The recent killing of a rare albino moose was tragic, but as Jim Robbins at The New York Times reports albino and pigmented moose are all becoming more rare as moose populations are rapidly falling. Why? Climate change.
The Mountain Pine Beetle is getting more press because of the havoc it is causing in the Southern Rocky Mountains, but the Spruce Beetle has the potential to be equally or even more devastating in Colorado.
It has become a familiar pattern. A natural disaster occurs and we can't help but wonder how it may have been influenced by climate change. Here's a look at how the Colorado rains and flood were connected to global warming.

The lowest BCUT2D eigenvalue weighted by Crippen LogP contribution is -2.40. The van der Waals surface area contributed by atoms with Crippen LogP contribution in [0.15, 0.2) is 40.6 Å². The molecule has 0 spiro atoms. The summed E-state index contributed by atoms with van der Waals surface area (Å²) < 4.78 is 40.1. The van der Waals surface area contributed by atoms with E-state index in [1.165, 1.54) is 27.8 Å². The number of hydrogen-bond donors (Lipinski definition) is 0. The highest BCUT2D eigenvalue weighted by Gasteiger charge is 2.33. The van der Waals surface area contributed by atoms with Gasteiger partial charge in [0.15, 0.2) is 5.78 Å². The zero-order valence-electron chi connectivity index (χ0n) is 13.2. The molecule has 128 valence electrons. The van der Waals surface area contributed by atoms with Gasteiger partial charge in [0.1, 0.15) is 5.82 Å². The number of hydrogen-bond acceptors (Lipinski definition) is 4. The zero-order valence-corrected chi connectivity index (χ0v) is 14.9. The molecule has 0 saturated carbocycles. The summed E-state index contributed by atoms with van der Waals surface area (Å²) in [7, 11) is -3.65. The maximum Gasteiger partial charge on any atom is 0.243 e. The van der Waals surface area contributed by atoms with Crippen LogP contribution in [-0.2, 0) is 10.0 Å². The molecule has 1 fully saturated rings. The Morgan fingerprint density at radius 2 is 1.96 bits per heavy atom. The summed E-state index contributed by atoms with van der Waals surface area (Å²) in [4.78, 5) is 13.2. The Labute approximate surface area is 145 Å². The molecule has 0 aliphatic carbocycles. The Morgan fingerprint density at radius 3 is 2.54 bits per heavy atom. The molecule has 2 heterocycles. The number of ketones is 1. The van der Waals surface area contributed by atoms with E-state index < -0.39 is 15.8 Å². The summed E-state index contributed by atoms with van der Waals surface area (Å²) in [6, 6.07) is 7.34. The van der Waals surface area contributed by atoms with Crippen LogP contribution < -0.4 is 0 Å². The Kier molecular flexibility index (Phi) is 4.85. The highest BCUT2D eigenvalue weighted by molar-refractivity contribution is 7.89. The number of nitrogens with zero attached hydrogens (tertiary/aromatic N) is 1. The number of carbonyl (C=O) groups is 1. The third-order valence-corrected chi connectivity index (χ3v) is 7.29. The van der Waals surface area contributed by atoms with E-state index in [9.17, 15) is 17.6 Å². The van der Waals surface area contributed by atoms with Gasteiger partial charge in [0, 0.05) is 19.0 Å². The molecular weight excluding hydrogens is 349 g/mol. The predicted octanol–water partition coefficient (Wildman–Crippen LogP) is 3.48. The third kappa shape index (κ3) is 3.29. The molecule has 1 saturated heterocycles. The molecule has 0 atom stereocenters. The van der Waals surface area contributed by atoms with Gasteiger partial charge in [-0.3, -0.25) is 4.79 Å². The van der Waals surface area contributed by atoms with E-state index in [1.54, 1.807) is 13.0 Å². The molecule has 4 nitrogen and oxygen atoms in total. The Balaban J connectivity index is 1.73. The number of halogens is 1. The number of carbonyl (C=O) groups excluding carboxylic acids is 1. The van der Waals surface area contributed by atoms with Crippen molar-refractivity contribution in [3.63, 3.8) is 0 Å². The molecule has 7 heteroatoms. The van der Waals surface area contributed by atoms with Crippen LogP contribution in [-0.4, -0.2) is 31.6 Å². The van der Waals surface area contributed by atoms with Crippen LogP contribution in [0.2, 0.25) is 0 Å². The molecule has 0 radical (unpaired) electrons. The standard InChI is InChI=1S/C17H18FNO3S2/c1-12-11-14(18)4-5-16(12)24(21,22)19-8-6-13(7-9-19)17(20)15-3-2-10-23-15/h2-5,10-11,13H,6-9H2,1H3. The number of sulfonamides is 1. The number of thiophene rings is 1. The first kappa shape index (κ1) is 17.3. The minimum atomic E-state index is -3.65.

In a rapidly changing climate and an always-on news industry, we're experiencing and tuning out disaster after disaster. What does this mean for climate change? Ecosystem destruction? And the future of humanity?
While it is true that any one particular storm or weather event cannot be attributed to climate change alone, unusual rain such as this is precisely the type of "global weirding" that climate scientists have predicted would occur as the climate warmed.
In the current issue of the The New Yorker, Ryan Lizza tells the story of how Tom Steyer, "a fifty-six-year-old billionaire" has thrown his clout and money behind the effort to stop the Keystone XL pipeline.
The United Nations' Intergovernmental Panel on Climate Change (IPCC) was expected to delivery its fifth Assessment Report (AR5) next month, but over the past weekend, a draft of that report was leaked to Reuters, which reported the early findings.